Explore UAB

by Caleb Jones

Eye and vision care are vital to maintaining your health and wellness. Comprehensive eye exams are recom­mended at all stages in life and millions of people benefit yearly from the services offered by optometrists. Despite the logistical obstacles COVID has posed to eye care pro­fessionals, the reality is that people need comprehensive eye care to live healthy lives. That’s why at Community Eye Care (CEC), the goal has remained clear: provide quality eye care to the uninsured and underinsured.

CEC is the community service arm of UAB Eye Care. Led by Dr. Janene Sims, director, the program sends clinical faculty and optometry students throughout Birmingham and the state of Alabama to provide free comprehensive eyecare to underserved communities.

The program’s work has become even more important as the pandemic continues to exacerbate health disparities, causing many people to lose their livelihoods and vision insurance. Simply put, “folks don’t disappear when some­thing happens to the world,” Sims said. “Some people have conditions that require their eyes to be checked every year, and they depend on us to make it happen.”

To adapt to the current times, CEC had to alter many of its operations to be able to comply with COVID-19 safety regulations while still being able to do quality work.

For example: every year the program holds an event called Gift of Sight, where free eye exams and glasses are provided to eligible members in the community. The annual event is essential for patients who otherwise would be unable to receive eyecare.

“In previous years, we would only do Gift of Sight one week,” Sims explained. “In 2020, since our space was limit­ed due to social distancing demands, we made up for it by using the entire month of November and the first week of December. We called it Gift of Sight Season, instead of Gift of Sight Week. This year we scheduled patients for the first two weeks in December."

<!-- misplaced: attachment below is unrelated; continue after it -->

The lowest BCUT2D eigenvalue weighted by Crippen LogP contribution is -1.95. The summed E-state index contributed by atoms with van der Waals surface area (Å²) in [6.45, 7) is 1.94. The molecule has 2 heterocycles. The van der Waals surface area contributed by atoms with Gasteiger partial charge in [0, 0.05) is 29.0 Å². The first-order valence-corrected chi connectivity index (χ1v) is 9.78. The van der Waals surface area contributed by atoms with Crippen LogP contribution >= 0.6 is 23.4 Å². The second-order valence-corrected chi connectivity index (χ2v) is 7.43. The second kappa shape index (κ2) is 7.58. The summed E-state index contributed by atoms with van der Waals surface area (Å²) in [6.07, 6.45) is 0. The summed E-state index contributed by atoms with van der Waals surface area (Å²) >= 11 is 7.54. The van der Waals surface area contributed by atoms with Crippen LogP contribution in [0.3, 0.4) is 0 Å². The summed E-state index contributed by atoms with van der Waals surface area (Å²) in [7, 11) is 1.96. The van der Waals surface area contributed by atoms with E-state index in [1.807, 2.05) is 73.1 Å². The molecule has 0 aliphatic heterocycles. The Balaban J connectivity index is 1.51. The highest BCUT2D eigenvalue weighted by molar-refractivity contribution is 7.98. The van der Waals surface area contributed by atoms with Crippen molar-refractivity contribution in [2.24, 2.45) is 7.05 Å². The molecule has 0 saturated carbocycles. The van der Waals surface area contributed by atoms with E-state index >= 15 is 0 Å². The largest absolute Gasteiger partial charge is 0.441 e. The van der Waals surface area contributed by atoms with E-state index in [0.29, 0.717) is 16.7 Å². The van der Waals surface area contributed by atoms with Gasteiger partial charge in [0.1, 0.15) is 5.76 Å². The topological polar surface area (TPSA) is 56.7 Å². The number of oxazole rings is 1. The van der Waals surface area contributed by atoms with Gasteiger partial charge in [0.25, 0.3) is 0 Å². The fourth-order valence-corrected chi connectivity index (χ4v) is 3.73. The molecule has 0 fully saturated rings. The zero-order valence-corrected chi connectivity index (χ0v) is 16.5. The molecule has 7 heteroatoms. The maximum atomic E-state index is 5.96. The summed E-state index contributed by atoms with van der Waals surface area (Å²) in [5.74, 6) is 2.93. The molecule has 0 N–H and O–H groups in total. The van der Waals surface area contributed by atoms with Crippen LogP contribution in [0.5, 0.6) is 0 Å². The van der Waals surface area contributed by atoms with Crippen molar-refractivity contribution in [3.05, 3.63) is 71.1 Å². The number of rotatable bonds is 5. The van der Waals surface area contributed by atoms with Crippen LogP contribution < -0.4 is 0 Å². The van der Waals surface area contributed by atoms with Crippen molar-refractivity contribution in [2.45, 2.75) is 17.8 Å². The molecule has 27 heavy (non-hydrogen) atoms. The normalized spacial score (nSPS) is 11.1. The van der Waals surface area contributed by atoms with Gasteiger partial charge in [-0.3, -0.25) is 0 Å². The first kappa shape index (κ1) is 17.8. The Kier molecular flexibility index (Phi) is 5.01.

The altered format allowed Gift of Sight to continue, and the expanded month-long timeline in 2020 allowed CEC to see 277 patients—more than they were able to help pre-pandemic. In 2021, 212 patients received care during the two weeks of the eighth annual event.

By implementing new social distancing guidelines and even providing mobile drive through clinics, CEC was able to safely continue visiting senior centers, pre-schools, clinics, and Black Belt communities to provide eye care throughout 2021 while the pandemic persisted.

Through it all, UAB School of Optometry students have been able to grow, adapt, and become better clinicians. According to Sims, CEC offers them the opportunity to sharpen their skills in real world situations where they may have to be creative to succeed.

Whether it be learning how to communicate with non­verbal children, or simply getting used to treating all differ­ent types of people, CEC offers students real world clinical experiences and lessons that can’t necessarily be learned in a classroom. “Community Eye Care makes you think out­side the box. You can’t always do things traditionally.”

Sims said she is excited about the future of CEC and says they will continue to adapt and add new locations to better meet the needs of the community.